a vega for the spread. (Remember, short
options have short vegas.)
WHO REIGNS SUPREME?
With our butterfly, the long 140 and 150
calls each have 0.12 of vega for a total of
$0.24. But the two short calls at the 145
strike each have short 0.15 vega, for a total
of -$0.30. Add it up and it brings the butterfly’s vega to -0.06, because (0.24 +(-0.30)
= -0.06). And that means the butterfly will
likely lose $0.06 if vol goes up by one point.
Conversely, it will likely profit $0.06 if vol
drops by one point. Are you beginning to
see the power of this?
The calendar is a little different. When
you compare the same strike, vega may be
higher for options further out in time. With
the calendar, the long November 145 call
has 0.25 of vega, and the short October 145
call has -0.15 of vega. As a spread, the cal-
endar nets out with vega of 0.10—positive
vega, that is. So if vol goes up by one point,
assuming vols change by same number of
points in both expirations, the calendar will
likely profit $0.10. And if vol drops by one
point, the calendar will likely lose $0.10.
So, the calendar is a long-vega trade,
while the butterfly is a short-vega trade.
And your assessment of whether vol is
high or low, and whether it’s going to move
higher or lower, should help you choose
one strategy over another.
If implied vol is high, we can expect butterflies to be cheaper. And if vol drops, the
fly will likely profit, even though the spread
has two long options. That’s because the vega
of the at-the-money (ATM) option is larger
than the vega of options that are either
in the money (ITM)
or out of the money
Calendars, however, are going to be
more expensive in
a high-vol environment, where a drop
in vol can hurt your
trade. The long
option could lose
more value than
the short option
because it has a
bigger vega. So
overall, the calendar could lose value.
In general, low-vol environments are
often better suited for calendars. They can be
cheaper, and can profit if vol rises. Butterflies,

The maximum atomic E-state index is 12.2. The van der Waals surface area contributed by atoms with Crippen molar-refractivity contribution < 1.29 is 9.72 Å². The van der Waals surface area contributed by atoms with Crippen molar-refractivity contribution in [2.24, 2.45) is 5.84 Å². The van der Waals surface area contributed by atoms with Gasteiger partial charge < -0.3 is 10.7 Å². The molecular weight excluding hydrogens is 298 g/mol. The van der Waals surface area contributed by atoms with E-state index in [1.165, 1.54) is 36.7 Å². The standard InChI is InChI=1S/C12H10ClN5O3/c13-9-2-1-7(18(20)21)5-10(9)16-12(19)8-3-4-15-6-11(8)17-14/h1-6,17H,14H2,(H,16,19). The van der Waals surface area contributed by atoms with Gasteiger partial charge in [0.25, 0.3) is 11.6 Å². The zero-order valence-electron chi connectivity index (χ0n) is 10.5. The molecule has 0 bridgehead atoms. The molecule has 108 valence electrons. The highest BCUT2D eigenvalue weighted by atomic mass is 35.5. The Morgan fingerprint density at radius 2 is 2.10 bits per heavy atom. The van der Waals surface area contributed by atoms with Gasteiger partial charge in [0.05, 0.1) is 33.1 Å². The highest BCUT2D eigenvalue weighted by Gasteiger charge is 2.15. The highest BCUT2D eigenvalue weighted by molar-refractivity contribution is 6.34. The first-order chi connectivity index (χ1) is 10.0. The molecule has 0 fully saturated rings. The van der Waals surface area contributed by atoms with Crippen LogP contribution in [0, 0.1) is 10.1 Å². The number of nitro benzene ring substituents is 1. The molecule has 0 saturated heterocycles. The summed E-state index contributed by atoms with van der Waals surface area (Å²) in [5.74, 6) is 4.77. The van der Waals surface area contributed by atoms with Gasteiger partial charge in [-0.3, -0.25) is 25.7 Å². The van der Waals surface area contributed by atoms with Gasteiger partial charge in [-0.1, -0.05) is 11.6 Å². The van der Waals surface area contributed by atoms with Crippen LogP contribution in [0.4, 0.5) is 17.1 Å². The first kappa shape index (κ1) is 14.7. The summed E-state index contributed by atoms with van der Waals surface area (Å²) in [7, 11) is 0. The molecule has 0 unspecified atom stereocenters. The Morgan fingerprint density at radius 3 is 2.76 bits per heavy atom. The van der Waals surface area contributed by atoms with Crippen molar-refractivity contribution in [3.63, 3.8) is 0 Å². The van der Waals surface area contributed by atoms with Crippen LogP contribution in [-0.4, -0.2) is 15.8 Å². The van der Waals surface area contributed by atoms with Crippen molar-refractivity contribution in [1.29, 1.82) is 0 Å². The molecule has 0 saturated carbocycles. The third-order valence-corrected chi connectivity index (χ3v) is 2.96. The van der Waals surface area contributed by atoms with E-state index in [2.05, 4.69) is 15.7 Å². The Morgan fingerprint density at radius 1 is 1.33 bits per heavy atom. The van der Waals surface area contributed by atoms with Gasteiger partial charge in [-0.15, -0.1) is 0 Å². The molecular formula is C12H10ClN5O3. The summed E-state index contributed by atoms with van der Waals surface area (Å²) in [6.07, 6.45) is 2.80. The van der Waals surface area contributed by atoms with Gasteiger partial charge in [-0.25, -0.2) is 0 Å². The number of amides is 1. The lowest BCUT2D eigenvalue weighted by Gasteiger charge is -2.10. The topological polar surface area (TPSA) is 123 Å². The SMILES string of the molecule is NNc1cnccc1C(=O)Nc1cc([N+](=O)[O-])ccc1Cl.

on the other hand, are often more expensive
and can lose profit potential if vol goes up.
MORE TO THINK ABOUT
With either strategy, don’t go into the trade
and expect the underlying stock to settle
exactly at the short strike on expiration day.
You may get lucky, but that’s a low-prob-ability expectation. Instead, consider
these strategies for stocks you think will
be range-bound, and not likely to stray far
from the short strike.
Another difference? Calendars are more
easily rolled out when expiration nears.
Of course, if you held an expiring butterfly
on a stock you felt was going to remain
stagnant, you could close that butterfly and
open another one in a different expiration.
But that’s trading potentially six different
strikes (three to close, three to open) with
transaction costs. In contrast, rolling a calendar on a stock you think isn’t going anywhere fast—that requires only rolling the
expiring strike out to a longer expiration.
ONLY TIME WILL TELL YOU WHETHER
the strategy you chose was the “right” one.
Calendars and butterflies are designed to
profit from time decay if the stock finishes
near the strike at
both might eventu-
ally lose their entire
value if the stock
moves far enough
away from the
strike. These strate-
gies are also closely
related in many of
their greeks. But
it’s their vega that
separates them into
can perform better
in different vol
Kevin Lund is not a representative of TD Ameritrade,
Inc. The material, views, and opinions expressed in
this article are solely those of the author and may
not be reflective of those held by TD Ameritrade, Inc.
For more on the risks of trading and trading
options, see page 37, #1– 2.
Rolling strategies can entail substantial transaction costs, including multiple commissions, which
may impact any potential return.
FIGURE 1: Risk graph of long 140/145/150 call
butterfly. The risk graph shows the areas of maximum profit and maximum loss—on both sides of the
middle strike. For illustrative purposes only.
FIGURE 2: Risk graph of long November/October
145 call calendar. The graph looks nearly identical
to the call butterfly, but notice how the graph is
curved, rather than flat, around the 140 and 150
strikes. For illustrative purposes only.
LONG CALL BU TTERFLY
145 call at expiration
LONG CALL CALENDAR
145 call at expiration
HOW TO PLACE
CALENDARS AND BUTTERFLIES
Once you get comfy with calendars and
butterfly spreads, you’re ready to place trades.
1. Start from the Trade page.
2. Enter a symbol.
3. Select calendar or butterfly: Right-click on
the ask/bid of the option you want to buy
or sell. From the menu, select Butterfly or
4. Adjust the order: Your order will be at the
bottom of the order entry section below the
option chain. Adjust the quantity, strikes,
5. Place the order: You have one last chance
to check the trade details before you click
the Send button.